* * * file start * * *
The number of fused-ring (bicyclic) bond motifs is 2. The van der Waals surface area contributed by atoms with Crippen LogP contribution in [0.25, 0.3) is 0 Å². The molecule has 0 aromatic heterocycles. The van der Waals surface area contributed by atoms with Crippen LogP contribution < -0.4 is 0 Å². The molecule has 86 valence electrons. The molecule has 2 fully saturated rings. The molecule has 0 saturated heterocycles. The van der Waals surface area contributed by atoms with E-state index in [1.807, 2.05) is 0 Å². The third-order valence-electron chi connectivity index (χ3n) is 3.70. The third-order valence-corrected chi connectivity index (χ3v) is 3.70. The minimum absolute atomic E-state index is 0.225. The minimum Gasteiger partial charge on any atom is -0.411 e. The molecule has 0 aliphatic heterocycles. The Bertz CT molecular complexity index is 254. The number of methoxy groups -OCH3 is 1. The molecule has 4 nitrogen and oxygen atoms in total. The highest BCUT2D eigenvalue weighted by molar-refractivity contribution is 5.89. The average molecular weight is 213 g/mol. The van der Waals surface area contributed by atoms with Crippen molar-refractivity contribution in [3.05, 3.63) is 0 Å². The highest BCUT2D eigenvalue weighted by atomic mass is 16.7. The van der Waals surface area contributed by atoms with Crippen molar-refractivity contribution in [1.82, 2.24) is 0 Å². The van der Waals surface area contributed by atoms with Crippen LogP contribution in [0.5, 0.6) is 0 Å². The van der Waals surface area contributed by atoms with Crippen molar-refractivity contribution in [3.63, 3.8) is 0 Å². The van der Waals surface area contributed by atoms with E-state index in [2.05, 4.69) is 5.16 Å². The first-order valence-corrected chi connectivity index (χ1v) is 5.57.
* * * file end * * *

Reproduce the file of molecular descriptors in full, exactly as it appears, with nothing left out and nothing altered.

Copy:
The number of fused-ring (bicyclic) bond motifs is 2. The van der Waals surface area contributed by atoms with Crippen LogP contribution in [0.25, 0.3) is 0 Å². The molecule has 0 aromatic heterocycles. The van der Waals surface area contributed by atoms with Crippen LogP contribution < -0.4 is 0 Å². The molecule has 86 valence electrons. The molecule has 2 fully saturated rings. The molecule has 0 saturated heterocycles. The van der Waals surface area contributed by atoms with E-state index in [1.807, 2.05) is 0 Å². The third-order valence-electron chi connectivity index (χ3n) is 3.70. The third-order valence-corrected chi connectivity index (χ3v) is 3.70. The minimum absolute atomic E-state index is 0.225. The minimum Gasteiger partial charge on any atom is -0.411 e. The molecule has 0 aliphatic heterocycles. The Bertz CT molecular complexity index is 254. The number of methoxy groups -OCH3 is 1. The molecule has 4 nitrogen and oxygen atoms in total. The highest BCUT2D eigenvalue weighted by molar-refractivity contribution is 5.89. The average molecular weight is 213 g/mol. The van der Waals surface area contributed by atoms with Crippen molar-refractivity contribution in [3.05, 3.63) is 0 Å². The highest BCUT2D eigenvalue weighted by atomic mass is 16.7. The van der Waals surface area contributed by atoms with Crippen molar-refractivity contribution in [1.82, 2.24) is 0 Å². The van der Waals surface area contributed by atoms with Crippen LogP contribution in [0.5, 0.6) is 0 Å². The van der Waals surface area contributed by atoms with Crippen molar-refractivity contribution in [3.63, 3.8) is 0 Å². The van der Waals surface area contributed by atoms with E-state index in [2.05, 4.69) is 5.16 Å². The first-order valence-corrected chi connectivity index (χ1v) is 5.57.